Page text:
This last day of June dawned warm, at least warm for the mountains. For a full post on growing daisies CLICK HERE
64 degrees at first light is a promise of another hot one. (it was just a little over a week ago that it was still chilly first thing as I stated in this post)
But the garden and I…..
Of course, hot for the mountains is the upper 90’s.
A piddily temperature compared to other places that reach well in to the 100’s and above.
I only spent a brief time in the garden this morning.
But it was long enough to bring you these photos.
I watched the bees who were just a perky as I…
flit from blossom to blossom…
gathering their breakfast.
If you stop and listen you can hear the baby Robins squawking at their mother.
I suppose she is not feeding them fast enough, greedy little rascals.
She has built her nest in the ivy that is slowly cloaking…
thus choking the life out of a huge Pine tree across the street.
Makes for a great nesting area but not so great for those of us that sit in the path of that gargantuan tree. (they have been known to fall when weakened by such things)
Remember just a couple weeks ago I said the garden would soon be dominated by yellows and oranges instead of pinks.
Well, now I have proof.
The grand thing about Black Eyed Susans (Rudbeckias), is they thrive under the most challenging of conditions.
Drought tolerant once established, they will bloom from now until frost.
Keeping the garden lit with their golden glow.
They provide an interesting contrast with the gorgeous blue of the Delphiniums.
And the larkspur
But there is still a tinge of pink left in the garden.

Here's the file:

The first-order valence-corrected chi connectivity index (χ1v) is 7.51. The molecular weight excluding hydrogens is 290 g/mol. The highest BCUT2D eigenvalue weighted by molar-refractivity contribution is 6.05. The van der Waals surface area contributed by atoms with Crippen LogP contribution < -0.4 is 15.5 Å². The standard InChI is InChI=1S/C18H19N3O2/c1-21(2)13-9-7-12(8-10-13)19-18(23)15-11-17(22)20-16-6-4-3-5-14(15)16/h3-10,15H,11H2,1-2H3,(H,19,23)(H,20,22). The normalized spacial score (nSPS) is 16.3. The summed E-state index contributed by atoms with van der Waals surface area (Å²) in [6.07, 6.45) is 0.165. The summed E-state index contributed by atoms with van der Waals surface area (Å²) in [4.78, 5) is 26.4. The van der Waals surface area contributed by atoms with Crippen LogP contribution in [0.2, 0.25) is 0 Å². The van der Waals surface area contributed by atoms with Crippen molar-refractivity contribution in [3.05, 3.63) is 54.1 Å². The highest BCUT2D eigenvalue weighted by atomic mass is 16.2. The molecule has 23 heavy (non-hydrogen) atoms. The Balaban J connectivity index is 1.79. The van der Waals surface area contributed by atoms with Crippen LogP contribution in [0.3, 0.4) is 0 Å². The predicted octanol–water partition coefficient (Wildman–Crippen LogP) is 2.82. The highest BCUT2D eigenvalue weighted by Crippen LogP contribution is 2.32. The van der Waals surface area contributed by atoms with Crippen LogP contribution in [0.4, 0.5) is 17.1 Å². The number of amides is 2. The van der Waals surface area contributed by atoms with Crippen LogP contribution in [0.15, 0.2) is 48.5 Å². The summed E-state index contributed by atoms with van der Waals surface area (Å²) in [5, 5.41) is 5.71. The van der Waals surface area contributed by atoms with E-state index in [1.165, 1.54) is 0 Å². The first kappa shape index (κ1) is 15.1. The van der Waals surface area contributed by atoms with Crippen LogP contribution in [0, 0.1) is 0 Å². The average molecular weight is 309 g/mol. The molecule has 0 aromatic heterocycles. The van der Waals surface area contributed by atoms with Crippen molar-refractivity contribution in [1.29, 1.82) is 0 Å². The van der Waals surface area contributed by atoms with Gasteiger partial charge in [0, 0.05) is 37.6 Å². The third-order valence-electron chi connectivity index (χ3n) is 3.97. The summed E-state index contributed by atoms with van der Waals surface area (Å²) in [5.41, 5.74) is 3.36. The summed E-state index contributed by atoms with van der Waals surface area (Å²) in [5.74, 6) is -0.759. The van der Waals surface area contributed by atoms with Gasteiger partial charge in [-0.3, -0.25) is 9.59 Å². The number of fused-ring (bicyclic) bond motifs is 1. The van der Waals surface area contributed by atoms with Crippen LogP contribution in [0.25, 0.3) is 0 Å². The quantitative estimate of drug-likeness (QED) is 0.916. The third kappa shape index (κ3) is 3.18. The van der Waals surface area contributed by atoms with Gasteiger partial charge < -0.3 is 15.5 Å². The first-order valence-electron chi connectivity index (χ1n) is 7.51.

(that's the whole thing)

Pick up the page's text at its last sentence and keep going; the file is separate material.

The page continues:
From a soft pink in Eden rose,
(even with the nasty little needle nose beetle damage it is a lovely)
To the bright fuchsia of the Rose Campion.
Another drought tolerant champ, it will also keep blooming till first frost as long as I dead head it regularly.
I had a ton of morning glories sprout from seeds that had spread last year.
I have been gingerly transplanting some to different locations around the garden. They came up where I have my tomatoes planted and I don’t wish them to compete. Morning glories are not fond of being moved.
Another volunteer that I have to get tough with so it does not take over here is the Hollyhocks.
These have got to be 8 feet tall and stand in an area that gets no water.
Just a month ago this area was filled with Iris blooms, now it looks like an entirely different garden.
Of course, we must give credit where credit is due. This fabulous garden is brought to you by the generous contributions of these ladies.
Yes, they supply me with copious amounts of fertilizer that I use to amend the soil.
I am listening to them now as I blog from one of my favorite spots..
which I posted about Friday.
Take your time and enjoy the garden,
in the coolest place you can find.
It is a hot one today and I am going out to the studio, it needs some sprucing up inside.
It looks like a tornado whipped thru it and left it a disaster zone.
I want to get back to doing my painting tutorials and I need my space so I had better get at it.
Ta, until next time….